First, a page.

Wi-fi will soon reach its limits: Dutch study

Jun 11, 2012

Wi-Fi, the well-known standard for wireless internet, is reaching its technical limits. Its efficiency drops significantly in busy surroundings where many different networks and numerous wireless internet enabled devices are operating. In some cases, it may even drop to less than 20 percent. This has emerged from exploratory research being carried out by the University of Twente’s CTIT research institute, on behalf of Radiocommunications Agency Netherlands. The increasing demand for bandwidth means that the efficiency of Wi-Fi is likely to fall still further in future. For this reason, the researchers think that we should consider the option of a new Wi-Fi standard.

In practice, your connection () is almost always slower than the speed indicated on your router’s packaging. It is becoming less of an exception and more of a rule for connections to achieve only half of their advertised speed. Roel Schiphorst, a researcher at the University of Twente’s CTIT research institute, points out that this is mainly because the technology has remained largely unchanged since the Wi-Fi standard was introduced in the 1980s. Yet more and more wireless networks are being set up, and there has been a huge growth in the number of devices that use Wi-Fi connections.

Dr Schiphorst points out that “Wi-Fi has become an inefficient method of communication. Increasing use of the Wi-Fi spectrum probably means that we can expect ever more problems in future”. According to Taco Kluwer of Radiocommunications Agency Netherlands, who is both the customer and co-investigator for this study, “one of our jobs is to monitor the spectrum by this means, and to report our findings. It is important that manufacturers explore ways of improving the Wi-Fi standard in busy scenarios. That way, we can continue to use this great technology for many years to come.”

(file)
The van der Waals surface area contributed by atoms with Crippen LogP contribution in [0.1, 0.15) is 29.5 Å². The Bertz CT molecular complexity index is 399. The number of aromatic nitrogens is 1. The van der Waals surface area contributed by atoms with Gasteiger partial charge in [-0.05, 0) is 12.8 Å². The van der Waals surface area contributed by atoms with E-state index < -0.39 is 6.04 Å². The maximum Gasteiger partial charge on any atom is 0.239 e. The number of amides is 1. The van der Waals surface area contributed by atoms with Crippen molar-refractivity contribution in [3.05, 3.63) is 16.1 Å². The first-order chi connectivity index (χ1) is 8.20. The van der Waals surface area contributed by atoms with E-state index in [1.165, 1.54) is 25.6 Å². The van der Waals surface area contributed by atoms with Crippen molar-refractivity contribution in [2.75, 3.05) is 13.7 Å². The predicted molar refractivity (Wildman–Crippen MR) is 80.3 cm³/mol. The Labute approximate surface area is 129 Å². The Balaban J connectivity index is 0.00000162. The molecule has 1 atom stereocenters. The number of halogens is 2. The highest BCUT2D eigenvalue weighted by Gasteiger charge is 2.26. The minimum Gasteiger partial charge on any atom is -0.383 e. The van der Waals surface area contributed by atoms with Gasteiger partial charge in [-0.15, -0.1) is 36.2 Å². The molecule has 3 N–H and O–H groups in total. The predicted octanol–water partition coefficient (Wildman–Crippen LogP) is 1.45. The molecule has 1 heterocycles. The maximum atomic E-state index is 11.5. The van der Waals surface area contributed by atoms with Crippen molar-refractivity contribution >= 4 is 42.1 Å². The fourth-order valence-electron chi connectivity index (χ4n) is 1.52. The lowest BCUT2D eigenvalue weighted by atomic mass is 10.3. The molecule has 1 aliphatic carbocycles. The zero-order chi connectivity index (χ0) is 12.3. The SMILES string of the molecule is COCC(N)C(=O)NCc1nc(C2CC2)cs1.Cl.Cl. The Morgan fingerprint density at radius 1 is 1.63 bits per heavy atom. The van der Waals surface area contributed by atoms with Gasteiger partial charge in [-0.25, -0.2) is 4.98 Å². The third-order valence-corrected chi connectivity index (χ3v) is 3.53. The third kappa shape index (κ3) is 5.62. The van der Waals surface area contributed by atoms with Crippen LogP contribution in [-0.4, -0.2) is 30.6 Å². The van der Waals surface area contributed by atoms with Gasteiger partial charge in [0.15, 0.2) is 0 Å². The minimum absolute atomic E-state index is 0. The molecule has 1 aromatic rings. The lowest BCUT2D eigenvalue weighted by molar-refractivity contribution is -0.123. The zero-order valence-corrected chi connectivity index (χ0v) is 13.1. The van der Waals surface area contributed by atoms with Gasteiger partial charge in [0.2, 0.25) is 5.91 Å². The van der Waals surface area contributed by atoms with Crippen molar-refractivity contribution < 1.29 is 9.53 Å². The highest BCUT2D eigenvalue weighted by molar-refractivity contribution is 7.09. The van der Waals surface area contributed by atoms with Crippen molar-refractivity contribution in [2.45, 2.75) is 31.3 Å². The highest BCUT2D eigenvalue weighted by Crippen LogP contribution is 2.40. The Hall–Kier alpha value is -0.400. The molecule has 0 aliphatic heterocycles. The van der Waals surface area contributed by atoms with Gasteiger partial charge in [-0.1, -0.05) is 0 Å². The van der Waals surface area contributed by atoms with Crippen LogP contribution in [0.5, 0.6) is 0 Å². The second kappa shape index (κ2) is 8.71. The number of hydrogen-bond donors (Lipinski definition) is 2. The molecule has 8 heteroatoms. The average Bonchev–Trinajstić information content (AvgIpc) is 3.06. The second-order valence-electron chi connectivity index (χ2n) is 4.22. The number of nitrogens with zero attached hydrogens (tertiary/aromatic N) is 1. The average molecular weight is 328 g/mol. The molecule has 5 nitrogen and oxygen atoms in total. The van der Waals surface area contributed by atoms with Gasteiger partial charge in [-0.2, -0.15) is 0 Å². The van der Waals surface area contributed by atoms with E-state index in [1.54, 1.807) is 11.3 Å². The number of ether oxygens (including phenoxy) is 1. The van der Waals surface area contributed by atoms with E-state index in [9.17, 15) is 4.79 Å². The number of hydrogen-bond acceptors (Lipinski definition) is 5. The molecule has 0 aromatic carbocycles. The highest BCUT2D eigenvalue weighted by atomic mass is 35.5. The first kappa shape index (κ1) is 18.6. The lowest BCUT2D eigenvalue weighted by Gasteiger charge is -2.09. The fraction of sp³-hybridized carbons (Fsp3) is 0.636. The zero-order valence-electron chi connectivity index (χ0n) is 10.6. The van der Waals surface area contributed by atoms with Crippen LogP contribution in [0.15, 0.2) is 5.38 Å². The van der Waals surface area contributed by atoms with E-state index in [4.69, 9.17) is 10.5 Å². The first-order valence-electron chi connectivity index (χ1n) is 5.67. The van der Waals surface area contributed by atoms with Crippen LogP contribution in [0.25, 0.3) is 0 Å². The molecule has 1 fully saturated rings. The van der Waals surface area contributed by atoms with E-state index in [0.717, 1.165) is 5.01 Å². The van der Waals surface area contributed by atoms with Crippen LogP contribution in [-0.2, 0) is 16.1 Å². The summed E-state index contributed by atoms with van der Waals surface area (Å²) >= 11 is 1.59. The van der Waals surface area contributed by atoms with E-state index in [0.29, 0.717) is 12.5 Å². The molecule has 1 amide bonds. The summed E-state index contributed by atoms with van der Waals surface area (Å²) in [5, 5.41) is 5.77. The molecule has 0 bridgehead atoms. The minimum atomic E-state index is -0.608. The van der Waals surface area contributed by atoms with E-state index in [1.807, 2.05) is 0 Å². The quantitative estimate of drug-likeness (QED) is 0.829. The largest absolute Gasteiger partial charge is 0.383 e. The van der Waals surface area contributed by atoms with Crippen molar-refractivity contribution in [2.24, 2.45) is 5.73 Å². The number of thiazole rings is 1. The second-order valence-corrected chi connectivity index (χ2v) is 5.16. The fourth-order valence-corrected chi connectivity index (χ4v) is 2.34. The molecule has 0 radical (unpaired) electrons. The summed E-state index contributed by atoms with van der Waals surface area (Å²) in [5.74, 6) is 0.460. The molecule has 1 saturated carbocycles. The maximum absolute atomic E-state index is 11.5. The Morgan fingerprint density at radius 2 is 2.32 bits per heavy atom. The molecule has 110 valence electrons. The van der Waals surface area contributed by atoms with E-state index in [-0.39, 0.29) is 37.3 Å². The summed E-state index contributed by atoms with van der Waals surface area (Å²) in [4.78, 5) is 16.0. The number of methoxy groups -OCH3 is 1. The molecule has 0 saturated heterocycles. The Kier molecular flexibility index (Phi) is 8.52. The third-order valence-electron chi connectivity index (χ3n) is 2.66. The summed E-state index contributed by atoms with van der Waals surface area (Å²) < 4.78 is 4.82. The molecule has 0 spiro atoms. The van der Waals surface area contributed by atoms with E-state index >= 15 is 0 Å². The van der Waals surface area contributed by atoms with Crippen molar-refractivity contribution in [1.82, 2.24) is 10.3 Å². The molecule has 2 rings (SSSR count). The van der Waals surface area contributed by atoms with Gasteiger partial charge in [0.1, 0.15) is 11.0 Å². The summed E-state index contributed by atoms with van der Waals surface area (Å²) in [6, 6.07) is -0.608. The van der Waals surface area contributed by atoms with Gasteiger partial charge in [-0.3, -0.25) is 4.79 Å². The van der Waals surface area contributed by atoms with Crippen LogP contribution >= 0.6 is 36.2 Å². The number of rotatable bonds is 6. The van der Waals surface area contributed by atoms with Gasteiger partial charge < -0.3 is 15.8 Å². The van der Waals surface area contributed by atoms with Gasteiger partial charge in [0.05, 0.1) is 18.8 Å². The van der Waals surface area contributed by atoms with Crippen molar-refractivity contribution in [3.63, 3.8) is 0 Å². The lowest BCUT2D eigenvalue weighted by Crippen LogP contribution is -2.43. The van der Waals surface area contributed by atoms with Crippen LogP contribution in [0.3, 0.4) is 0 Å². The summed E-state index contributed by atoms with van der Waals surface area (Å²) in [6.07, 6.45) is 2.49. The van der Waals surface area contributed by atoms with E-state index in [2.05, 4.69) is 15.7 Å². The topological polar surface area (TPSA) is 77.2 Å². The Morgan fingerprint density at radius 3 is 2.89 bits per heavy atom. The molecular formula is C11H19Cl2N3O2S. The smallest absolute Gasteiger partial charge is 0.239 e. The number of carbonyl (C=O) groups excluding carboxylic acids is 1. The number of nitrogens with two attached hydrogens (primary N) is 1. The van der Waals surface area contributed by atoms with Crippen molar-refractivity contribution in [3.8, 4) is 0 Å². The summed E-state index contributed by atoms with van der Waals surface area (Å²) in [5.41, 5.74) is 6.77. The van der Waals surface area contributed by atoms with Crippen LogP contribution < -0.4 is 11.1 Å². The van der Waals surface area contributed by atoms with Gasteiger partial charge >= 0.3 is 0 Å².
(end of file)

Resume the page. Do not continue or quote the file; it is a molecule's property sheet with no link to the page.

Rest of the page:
In places where numerous networks are active, or where large numbers of wireless-enabled devices are operating, each individual network experiences a loss of . This is because the more devices that are simultaneously using a network, and the more active networks there are, the greater the amount of bandwidth consumed by various control mechanisms, rather than by actual data traffic. In busy surroundings, the bandwidth used for actual data traffic can drop to less than 20 percent. This was revealed by research carried out by Jan-Willem van Bloem and Roel Schiphorst (who are holding positions in the University of Twente’s Signals & Systems Group, which is headed by Professor Kees Slump) and by Taco Kluwer (of Radiocommunications Agency Netherlands). This study was commissioned by Radiocommunications Agency Netherlands. The results will soon be published in the Journal of Green Engineering, Special Issue on Cognitive Radio.

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rwinners
1 / 5 (1) Jun 11, 2012
This article requires an example. Take a Starbucks... take a corporate network with a 1000 computers... say 1/3 are wireless. Give us some numbers.